Connecting citizens with governments and policymakers has become easier in recent years with the advent of new technologies in communication and social media. Even so, these technological advances are struggling to cope with socio-economic divides and the darker elements of human behaviour, such as selfishness, individualism, and tribalism.
Overcoming economic and behavioural barriers means more efforts from local governments to reach out to their constituents and ensure that poor and disenfranchised citizens’ voices are heard.
Buildings in cities account for nearly 50% of the EU’s energy consumption and over a third of its CO2 emissions. Energy and emission savings in this sector are therefore vital to meet the EU’s climate and energy targets. Yet, the pace of renovation is extremely slow and the EU’s building stock remains relatively old. This debate aims at exploring the role of sustainable investments in accelerating the greening of cities.
This debate is taking place in the context of the 2018 European Commission Green Week: ‘Green cities for a greener future’
To register for this specific event, please visit the EU Green Week’s registration form and check Session 5.2 ‘Investing in a greener urban future: Towards sustainable housing and low-emission infrastructure’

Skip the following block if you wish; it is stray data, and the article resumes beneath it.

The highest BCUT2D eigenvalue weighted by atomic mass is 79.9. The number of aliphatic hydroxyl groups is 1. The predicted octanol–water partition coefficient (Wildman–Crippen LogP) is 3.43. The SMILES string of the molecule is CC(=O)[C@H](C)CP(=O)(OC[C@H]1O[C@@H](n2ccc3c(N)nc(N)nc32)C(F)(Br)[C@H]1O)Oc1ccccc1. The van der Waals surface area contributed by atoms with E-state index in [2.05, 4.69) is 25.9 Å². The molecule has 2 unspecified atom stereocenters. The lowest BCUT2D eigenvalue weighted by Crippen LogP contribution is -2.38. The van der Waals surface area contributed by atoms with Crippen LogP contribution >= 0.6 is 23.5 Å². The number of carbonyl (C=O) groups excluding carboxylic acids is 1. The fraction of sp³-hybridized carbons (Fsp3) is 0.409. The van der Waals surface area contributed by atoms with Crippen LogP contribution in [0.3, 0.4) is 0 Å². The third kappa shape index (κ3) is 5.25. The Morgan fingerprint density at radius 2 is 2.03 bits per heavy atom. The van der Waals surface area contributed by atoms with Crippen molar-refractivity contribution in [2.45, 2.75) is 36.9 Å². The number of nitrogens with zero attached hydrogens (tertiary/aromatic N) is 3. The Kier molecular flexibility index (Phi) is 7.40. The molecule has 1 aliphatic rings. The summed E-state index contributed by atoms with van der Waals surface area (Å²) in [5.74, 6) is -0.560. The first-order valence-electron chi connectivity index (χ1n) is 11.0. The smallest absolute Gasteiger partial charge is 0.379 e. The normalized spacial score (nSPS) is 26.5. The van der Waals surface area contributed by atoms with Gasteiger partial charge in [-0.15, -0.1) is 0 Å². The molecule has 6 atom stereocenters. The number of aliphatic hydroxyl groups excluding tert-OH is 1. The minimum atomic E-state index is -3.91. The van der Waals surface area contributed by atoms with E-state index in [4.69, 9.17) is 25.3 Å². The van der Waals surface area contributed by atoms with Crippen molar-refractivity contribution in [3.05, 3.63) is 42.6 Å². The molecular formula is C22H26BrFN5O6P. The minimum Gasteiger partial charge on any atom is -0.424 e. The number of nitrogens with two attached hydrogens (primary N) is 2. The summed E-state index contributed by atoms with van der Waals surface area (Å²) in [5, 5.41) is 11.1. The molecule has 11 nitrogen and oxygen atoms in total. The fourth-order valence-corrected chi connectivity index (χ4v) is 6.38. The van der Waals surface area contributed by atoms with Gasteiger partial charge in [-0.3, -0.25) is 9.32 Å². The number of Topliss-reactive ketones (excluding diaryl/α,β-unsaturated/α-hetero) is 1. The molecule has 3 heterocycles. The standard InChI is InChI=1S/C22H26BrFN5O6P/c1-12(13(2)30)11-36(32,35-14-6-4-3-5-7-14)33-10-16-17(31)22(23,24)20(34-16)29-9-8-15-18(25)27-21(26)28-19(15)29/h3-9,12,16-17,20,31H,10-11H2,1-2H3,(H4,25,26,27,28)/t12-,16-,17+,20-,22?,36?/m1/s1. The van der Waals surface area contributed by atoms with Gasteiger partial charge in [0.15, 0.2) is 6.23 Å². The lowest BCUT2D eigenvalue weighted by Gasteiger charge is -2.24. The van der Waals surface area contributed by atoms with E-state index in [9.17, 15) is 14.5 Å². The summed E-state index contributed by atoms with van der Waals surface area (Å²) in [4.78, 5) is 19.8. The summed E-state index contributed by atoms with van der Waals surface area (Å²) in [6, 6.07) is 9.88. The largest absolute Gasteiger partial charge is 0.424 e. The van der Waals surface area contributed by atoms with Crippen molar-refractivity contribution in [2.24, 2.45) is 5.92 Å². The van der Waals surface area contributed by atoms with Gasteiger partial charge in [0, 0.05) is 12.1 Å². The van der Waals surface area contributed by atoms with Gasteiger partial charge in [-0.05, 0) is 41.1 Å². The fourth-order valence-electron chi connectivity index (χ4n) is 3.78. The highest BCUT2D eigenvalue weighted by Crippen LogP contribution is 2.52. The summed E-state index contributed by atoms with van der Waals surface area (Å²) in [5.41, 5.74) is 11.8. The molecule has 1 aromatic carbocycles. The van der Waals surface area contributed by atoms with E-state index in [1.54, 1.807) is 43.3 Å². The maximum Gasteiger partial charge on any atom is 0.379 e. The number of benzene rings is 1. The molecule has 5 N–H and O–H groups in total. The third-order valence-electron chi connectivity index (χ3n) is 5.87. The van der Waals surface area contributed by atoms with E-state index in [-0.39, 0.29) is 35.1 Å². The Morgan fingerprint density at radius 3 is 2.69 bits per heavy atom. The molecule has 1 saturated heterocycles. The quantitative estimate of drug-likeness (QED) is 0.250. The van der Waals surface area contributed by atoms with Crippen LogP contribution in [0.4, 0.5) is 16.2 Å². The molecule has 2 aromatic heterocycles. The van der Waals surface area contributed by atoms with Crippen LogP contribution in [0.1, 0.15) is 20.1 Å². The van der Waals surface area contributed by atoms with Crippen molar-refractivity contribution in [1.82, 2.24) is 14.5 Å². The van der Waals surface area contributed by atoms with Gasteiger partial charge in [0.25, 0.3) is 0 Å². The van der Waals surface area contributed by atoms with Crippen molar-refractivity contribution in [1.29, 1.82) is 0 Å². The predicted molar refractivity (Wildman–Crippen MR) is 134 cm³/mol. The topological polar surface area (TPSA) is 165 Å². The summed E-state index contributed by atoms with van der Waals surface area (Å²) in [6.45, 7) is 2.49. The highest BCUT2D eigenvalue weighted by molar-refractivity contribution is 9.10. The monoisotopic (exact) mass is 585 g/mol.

IMAGE CREDIT: Bigstockphoto.com
Buildings in cities account for nearly 50% of the EU’s energy consumption and over a third of its CO2 emissions. Energy and emission savings in this sector are therefore vital to meet the EU’s climate and energy targets. Yet, the pace of renovation is extremely slow and the EU’s building stock remains relatively old. The Sustainable Development Goals, with SDG11 focusing on Sustainable Cities, and the New Urban Agenda as well as the EU’s Energy Performance of Buildings Directive have highlighted the importance of investing in sustainable housing and resilient infrastructure, to meet the requirements regarding energy efficiency, nature-based solutions as well as to mitigate climate change, boost the economy and create job opportunities. These benefits represent great prospects not only for the future of cities and their infrastructure, whether in buildings or transportation, but also for the prosperity of their citizens.
- How can future-proof investments make the built environment low-emission, resource-efficient and resilient and what financial incentives should be encouraged?
- What training requirements are necessary for construction workers to enable this transition?
- How may better collaboration between the construction sector stakeholders ensure the full potential of energy savings in buildings to be achieved?
Director of Europe Regional Network at the World Green Building Council